Base training / zone 2 datasets

Base training / zone 2 datasets

We are all tired of the sweet spot vs zone 2 training discussion. We all had enough of being told that “all roads lead to Rome” at the same time as zone 2 training is crucial for mitochondrial function.

Can we please see the datasets ? Does anyone have any solid data on the effect of multi-week or multi-month lactate-guided training under LT1, and perhaps similar datasets on mixing in higher intensities like sweet spot / threshold ?

The question I’m trying to answer with DATA and not expert advice or personal experience, is : How to best raise my power while keeping lactate under LT 1? That’s all I care about. I don’t care about performance in general, FTP or anything like that.

Thank you


Perhaps start with an exercise physiology textbook and maybe move on to bio chem?


the answer is simple: just ride more. in base I’ll do a couple sweet spot workouts and throw in tempo on a Saturday ride, but otherwise z2. it’s all aerobic work, you just have to balance the intensity and duration, but cycling is a sport which relies on volume for improving


If we had the data to answer this there wouldn’t be such a debate on this topic. As said above, one thing we do know is that training volume tends to correlate with threshold power

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The only anecdata I’ve seen, from people testing lactate and using that to guide training, they are all putting down 15-25 hour weeks.

I’ve got my own multi-year data, without any lactate testing. So that wouldn’t answer your question as posed.

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You will struggle to find relevant datasets, that is multi-month studies on a large number of established/trained cyclists, because things like that are logistically very difficult to organise, and I think you’d likely struggle to get funding.

Even if we did, do the finer details matter? Given there will certainly be individual variation (athlete A performs best at X% below LT1, while athlete B… you get the idea), and that it’s hard wholly to eliminate confounding variables (are we controlling for diet? for sleep?), I’m not sure how useful the nuances would be.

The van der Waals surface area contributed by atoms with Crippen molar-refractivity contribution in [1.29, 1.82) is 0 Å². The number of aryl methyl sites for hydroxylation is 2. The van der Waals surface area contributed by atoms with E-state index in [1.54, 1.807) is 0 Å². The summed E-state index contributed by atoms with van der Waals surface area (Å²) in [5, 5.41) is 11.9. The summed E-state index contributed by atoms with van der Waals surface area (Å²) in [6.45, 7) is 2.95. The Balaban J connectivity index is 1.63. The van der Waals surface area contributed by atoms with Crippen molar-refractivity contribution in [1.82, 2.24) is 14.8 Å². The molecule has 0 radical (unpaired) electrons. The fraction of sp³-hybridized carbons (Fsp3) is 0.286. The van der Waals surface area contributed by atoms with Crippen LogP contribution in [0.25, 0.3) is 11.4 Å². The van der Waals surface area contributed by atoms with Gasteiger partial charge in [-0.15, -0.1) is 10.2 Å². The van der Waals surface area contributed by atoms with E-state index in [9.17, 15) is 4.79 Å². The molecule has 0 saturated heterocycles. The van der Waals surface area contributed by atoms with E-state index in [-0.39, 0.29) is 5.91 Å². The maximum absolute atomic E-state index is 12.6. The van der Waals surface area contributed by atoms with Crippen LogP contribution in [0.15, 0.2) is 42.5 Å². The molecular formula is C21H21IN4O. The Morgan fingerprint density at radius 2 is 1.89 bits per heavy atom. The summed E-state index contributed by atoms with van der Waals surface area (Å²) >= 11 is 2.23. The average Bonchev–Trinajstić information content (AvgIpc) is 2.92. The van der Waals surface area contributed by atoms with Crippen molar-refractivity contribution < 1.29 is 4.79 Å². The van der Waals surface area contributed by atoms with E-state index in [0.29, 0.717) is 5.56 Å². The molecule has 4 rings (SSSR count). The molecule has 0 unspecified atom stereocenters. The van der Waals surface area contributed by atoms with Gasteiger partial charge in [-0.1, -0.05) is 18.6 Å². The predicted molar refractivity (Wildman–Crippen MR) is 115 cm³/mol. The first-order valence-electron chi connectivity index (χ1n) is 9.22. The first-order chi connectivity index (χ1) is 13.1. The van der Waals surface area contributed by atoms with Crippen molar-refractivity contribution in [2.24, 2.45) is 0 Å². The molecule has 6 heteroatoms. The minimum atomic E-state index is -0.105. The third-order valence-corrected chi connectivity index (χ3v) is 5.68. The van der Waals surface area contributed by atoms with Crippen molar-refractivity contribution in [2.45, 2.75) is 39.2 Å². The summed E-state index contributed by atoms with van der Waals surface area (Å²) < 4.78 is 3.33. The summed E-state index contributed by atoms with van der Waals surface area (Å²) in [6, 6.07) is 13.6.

On the other hand, we have ~100 years of anecdata that the world’s highest performing cyclists have (generally) ridden a lot at (generally) mostly low intensity. There is a saying that success leaves clues. No, tradition is not infallible by any means, but I’m not convinced that the way the best cyclists train has changed all that much in a long time*.

Here’s my take (before I’m shot down by actual physiologists): if you’ve got less than about 10-12 hours a week, aerobically most roads do lead to Rome. But if you have appreciably more time than that, then you can do more and hence, in the end, be better. The only way to do more is for most of that riding to be pretty easy, though how easy likely varies from person to person and situation to situation and will need some individual experimentation.

*the bigger changes to my mind have come in nutrition, and in not getting too out of shape in the off season. But that’s a different thread.


Fair enough.

Not sure who would pay for that study.

I think most TR users fall under 10h/week. The very reason of this platform is to optimize the limited training time we have. Pros have coaches and time on their side. We have money and less time.